Son Armado member Joanna Saucedo said that though she appreciates fans paying her compliments after a good performance, the biggest compliment would be being inspired to check out a class and participate.

“I’m not interested in performance for the sake of performance,” she said. “It is about reconnecting and finding out who you are as a person. That is where healing begins. (Son jarocho) is not just skills for the individuals, but it has that element of connectivity with a larger group that encourages dialogue and feedback.”

Fandangos at Treasure City Thrift bring people of all ages. At the thrift store, 10-year-old Jerry Silva stepped up to dance with Saucedo on a wooden platform called the tarima, the heart of son jarocho sound because while stomping on it the dancer’s body transforms into a percussion instrument.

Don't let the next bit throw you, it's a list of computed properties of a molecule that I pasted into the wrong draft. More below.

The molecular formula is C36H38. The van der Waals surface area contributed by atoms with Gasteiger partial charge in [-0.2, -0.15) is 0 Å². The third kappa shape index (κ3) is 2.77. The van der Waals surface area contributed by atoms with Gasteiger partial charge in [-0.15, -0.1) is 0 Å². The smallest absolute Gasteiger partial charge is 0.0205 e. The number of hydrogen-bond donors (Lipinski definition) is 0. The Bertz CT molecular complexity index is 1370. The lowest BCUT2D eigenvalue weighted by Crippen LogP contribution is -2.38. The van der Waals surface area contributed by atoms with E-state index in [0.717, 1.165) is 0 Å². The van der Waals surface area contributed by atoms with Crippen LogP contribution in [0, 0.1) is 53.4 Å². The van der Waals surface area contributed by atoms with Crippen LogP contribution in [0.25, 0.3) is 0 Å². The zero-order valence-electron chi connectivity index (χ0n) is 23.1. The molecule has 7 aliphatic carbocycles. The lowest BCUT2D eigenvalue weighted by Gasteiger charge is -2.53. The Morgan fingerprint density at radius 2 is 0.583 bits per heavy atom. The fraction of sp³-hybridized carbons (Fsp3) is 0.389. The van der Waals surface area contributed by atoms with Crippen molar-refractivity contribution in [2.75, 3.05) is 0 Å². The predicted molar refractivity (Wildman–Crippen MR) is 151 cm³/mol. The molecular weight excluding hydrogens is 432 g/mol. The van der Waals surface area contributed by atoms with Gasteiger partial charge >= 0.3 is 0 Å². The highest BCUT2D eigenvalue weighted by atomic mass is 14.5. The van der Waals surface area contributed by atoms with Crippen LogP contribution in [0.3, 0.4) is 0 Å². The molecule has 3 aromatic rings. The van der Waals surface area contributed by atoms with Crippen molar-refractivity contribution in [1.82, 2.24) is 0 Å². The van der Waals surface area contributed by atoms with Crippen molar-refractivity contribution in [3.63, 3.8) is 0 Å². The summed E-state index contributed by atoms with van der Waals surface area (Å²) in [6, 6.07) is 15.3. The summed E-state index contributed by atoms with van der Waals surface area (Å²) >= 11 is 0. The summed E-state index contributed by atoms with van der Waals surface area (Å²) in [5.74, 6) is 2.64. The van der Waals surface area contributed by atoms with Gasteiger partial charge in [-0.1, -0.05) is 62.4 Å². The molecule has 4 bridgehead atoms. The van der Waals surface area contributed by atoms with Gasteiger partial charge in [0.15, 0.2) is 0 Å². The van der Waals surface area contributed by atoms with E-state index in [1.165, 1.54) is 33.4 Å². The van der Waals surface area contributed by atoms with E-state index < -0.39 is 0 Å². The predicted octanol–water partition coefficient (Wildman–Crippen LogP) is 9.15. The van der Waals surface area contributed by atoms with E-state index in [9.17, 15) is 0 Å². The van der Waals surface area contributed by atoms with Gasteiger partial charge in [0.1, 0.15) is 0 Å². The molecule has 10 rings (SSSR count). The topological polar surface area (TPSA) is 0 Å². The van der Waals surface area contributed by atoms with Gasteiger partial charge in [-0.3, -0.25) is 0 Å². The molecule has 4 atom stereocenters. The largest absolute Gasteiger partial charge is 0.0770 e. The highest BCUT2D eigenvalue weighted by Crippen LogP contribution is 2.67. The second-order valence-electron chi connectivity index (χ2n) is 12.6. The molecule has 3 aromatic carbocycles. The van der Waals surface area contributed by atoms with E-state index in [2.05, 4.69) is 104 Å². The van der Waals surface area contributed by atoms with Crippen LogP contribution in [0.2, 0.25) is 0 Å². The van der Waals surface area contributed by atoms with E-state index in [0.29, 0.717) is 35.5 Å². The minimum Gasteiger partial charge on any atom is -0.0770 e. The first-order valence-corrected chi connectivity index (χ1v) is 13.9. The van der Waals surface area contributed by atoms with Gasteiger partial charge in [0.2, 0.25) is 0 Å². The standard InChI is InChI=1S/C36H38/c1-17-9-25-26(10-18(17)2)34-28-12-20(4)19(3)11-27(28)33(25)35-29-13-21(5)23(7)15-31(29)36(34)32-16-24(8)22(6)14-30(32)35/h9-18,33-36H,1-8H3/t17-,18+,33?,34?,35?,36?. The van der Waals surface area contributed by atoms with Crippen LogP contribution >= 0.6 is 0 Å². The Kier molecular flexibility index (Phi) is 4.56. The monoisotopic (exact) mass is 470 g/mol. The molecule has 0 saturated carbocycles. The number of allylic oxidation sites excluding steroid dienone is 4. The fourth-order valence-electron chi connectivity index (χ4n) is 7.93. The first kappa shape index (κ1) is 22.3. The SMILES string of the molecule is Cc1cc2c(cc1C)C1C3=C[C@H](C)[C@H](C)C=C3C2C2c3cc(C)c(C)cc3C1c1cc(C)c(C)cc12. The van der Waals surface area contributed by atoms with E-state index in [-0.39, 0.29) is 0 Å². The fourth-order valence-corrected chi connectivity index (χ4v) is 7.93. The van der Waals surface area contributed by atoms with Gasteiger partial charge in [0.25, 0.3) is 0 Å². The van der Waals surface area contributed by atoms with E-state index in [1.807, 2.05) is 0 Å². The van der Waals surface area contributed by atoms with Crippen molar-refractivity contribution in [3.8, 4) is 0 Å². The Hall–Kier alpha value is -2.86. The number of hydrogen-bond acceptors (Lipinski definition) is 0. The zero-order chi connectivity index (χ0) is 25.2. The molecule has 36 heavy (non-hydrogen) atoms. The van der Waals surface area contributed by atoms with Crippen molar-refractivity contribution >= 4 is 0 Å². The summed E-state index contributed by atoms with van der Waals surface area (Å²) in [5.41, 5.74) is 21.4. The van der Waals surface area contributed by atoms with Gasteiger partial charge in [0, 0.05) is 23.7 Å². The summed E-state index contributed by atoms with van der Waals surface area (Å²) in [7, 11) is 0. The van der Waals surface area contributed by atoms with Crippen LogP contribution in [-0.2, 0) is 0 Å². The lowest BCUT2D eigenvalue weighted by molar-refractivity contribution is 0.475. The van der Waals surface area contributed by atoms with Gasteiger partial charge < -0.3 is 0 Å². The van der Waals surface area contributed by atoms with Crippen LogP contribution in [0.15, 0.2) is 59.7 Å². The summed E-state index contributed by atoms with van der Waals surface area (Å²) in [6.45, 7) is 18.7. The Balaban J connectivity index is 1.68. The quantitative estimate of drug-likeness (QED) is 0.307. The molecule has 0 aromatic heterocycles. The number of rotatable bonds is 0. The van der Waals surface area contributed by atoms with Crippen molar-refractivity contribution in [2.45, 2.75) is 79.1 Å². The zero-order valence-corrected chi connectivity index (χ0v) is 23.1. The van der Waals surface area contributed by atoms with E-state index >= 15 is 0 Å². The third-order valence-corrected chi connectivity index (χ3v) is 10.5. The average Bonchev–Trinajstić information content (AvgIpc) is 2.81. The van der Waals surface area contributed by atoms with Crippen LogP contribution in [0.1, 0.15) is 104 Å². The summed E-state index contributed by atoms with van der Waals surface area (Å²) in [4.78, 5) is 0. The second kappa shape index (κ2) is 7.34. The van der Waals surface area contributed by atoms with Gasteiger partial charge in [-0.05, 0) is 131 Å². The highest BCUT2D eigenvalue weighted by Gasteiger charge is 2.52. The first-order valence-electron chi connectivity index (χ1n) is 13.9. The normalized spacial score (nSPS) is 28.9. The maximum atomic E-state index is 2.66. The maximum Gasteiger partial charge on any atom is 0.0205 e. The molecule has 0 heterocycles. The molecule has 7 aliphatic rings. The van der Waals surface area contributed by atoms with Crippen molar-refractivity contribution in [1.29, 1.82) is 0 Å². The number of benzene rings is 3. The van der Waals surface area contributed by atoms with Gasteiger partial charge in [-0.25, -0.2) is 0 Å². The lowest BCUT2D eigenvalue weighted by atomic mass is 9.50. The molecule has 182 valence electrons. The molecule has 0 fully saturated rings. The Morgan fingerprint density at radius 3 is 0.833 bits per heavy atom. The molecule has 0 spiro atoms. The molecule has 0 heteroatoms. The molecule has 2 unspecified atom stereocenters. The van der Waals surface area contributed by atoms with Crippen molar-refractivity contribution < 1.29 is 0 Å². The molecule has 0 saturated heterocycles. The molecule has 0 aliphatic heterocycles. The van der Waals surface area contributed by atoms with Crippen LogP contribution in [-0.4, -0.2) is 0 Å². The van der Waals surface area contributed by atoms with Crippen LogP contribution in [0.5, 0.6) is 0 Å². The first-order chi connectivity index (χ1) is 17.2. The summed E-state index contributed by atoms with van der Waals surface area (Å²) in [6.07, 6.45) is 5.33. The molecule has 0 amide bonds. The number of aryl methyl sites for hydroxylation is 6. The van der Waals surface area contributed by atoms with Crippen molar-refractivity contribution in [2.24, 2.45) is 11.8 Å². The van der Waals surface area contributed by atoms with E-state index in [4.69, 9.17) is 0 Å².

“Front, back, side,” Saucedo instructed. Jerry looked closely and paused to get his rhythm. His brown, white and orange boots stomped again until he and Saucedo danced in sync. Saucedo asked him to lead. While Jerry nervously contemplated the steps, Saucedo offered to close her eyes while he figured it out.

Son Armado also recently led a children’s workshop during the Pachanga Latino Music Festival where both parents and kids tried dancing on the tarima together and learned about some of the other instruments, like a percussion instrument called the donkey’s jawbone.

Son Armado began publicly teaching son jarocho fandango about three years ago at the East Austin dance studio and cultural center Esquina Tango. Before then, a more loosely organized Son Armado group played at protests and fundraisers. Lyrically, son jarocho in the U.S. tends to explore political, social and cultural struggles, so there’s a natural tie to the social justice movement.